Other than having the last name “Monsanto,” nothing is more likely to get you reviled in the blogosphere than to say you like lawns. It just isn’t PC, especially on the Left Coast. Grumpy doesn’t care. He LOVES lawns. And if you live where having a lawn makes sense, here is why you should love them too.
Lawns make sense in areas where it rains enough that you don’t have to go broke watering. In north-central Alabama, where Grumpy lives, we get about 54 inches of rain a year. In many years, Grumpy doesn’t have to water the grass once. However, in low-rainfall areas like Austin, Los Angeles, Las Vegas, and Phoenix, you should either eliminate a grass lawn or make do with a teeny one.
Benefits of Lawns
1. Aesthetics. A lush, green lawn is beautiful. In garden design, it supplies vital, “negative” space around which all other plantings are organized. Without some empty, negative space, the yard looks like a jungle. With it, the your garden now has a frame or a stage.
2. Comfort. Ever walked barefoot a cross a bluegrass lawn in summer? It felt good, didn’t it? A picnic on the lawn is so much better than a picnic on the mulch. The comfort doesn’t stop there. In summer, grass plants act as tiny natural air conditioners. As they transpire moisture, they cool the air. That’s why suburbs with lawns are often 8-10 degrees cooler on a hot day than the concrete and asphalt cities they surround.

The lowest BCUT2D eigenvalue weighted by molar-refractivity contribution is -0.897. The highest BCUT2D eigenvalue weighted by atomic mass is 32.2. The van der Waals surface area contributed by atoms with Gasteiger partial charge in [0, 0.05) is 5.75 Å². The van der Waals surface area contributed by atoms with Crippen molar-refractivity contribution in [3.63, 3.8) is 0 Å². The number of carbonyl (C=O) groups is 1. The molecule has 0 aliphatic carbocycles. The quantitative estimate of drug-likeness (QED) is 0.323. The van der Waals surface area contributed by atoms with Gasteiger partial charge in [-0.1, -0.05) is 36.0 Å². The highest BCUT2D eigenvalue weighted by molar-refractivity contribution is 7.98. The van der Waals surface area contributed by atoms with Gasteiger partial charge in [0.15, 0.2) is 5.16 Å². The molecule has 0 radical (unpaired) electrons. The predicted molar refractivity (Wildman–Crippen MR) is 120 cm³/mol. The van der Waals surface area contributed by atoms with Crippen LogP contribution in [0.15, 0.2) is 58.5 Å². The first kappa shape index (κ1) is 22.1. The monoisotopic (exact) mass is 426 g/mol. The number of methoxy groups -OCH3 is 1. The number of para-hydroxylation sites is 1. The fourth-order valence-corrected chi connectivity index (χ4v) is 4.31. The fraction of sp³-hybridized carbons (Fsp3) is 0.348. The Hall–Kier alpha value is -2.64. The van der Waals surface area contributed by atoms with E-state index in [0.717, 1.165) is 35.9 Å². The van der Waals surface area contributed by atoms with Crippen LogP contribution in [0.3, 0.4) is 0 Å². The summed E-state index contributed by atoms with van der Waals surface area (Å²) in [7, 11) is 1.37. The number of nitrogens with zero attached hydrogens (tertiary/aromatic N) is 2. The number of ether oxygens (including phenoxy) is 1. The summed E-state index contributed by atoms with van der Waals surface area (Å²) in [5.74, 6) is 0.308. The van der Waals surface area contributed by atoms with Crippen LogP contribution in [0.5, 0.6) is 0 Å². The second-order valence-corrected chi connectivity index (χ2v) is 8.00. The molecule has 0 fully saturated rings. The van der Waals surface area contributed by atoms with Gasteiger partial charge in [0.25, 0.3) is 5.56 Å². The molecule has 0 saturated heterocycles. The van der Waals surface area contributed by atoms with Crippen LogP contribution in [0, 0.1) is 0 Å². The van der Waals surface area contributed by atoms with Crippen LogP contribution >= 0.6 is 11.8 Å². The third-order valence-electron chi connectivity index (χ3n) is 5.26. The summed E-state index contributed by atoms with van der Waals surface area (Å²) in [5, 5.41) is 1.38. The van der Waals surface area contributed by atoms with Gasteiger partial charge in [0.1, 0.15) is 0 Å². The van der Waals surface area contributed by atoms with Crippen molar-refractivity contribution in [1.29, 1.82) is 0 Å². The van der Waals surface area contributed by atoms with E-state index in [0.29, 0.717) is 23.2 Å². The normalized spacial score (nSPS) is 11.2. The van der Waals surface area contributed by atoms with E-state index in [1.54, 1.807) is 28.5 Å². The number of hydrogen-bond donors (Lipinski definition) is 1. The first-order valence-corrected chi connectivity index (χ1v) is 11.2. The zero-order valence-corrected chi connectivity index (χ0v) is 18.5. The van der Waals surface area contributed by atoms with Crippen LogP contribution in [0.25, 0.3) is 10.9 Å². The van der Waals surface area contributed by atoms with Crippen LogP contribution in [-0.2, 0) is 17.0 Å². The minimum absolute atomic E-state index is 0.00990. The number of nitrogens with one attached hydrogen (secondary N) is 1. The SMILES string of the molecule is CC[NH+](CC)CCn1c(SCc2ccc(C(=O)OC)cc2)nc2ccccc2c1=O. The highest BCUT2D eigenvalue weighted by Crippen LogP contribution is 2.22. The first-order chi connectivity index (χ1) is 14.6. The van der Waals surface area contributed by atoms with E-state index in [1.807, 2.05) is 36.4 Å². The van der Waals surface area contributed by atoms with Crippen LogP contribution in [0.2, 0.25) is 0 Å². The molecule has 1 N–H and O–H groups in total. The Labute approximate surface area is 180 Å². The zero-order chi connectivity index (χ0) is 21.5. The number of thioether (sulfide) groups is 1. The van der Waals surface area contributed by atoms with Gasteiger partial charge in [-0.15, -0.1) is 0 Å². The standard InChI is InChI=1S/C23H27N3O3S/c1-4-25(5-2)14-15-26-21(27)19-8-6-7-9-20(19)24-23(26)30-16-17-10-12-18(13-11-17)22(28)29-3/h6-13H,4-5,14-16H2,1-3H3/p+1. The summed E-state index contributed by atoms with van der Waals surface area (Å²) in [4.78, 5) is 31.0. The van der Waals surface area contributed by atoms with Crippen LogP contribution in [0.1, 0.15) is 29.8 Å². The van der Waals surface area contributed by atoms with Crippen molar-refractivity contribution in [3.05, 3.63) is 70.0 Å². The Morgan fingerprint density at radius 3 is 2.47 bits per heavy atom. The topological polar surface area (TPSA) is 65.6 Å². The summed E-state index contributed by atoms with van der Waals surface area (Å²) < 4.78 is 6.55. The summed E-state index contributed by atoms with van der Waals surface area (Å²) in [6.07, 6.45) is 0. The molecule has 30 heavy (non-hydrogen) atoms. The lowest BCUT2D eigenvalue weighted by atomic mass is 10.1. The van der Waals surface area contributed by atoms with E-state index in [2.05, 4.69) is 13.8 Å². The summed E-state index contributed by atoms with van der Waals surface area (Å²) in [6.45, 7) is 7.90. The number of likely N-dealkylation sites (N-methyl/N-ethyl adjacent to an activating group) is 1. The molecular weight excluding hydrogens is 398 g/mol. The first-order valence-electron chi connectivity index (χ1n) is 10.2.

3. Recreation. A nice lawn in the front or back yard provides the perfect place to toss a football, jump through a sprinkler, throw a party, or garden without getting muddy. Where would you prefer your kids play? The street? The sewage treatment plant? Your cactus, yucca, and agave collection? Or the lawn? Grumpy opts for the latter.
4. Water quality. Despite what you’ve probably been told, a properly maintained lawn does a great job of filtering nutrients such as nitrogen and phosphorus before they pollute streams, lakes, rivers, and groundwater. Grumpy has nothing against farmers, but the fact is that farms contribute the lion’s share of nutrient pollution to these bodies of water, not lawns. Lawns also do a great job of controlling erosion. After a heavy rain, compare the color of the water running down the gutter from an empty lot to that coming from a healthy lawn and you’ll see what I mean.
5. Air quality. Grass is a plant, just like a tree. It releases oxygen and absorbs carbon dioxide, a greenhouse gas. Grass absorbs other air pollutants as well. It also traps dust particles. I’ve never seen a dust storm in any place covered with grass.
6. Ease of maintenance. The biggest lie in gardening today is that lawn care is too much work. What baloney! The amount of work it takes to maintain a lawn pales beside that it takes to maintain the same size vegetable garden or mixed flower border. With a lawn, all you basically have to do is water and mow. And mowing is good aerobic exercise.
Coming This Sunday!
In Sunday’s blog, “Don’t Hate My Lawn — Part Deux,” I’ll discuss how to be an environmentally responsible lawn owner and combine grass with trees, shrubs, flowers, and vegetables without killing the planet. In the meantime, I have a question for you. In which of these front yards would you rather hang out?
Or this one?
I rest my case.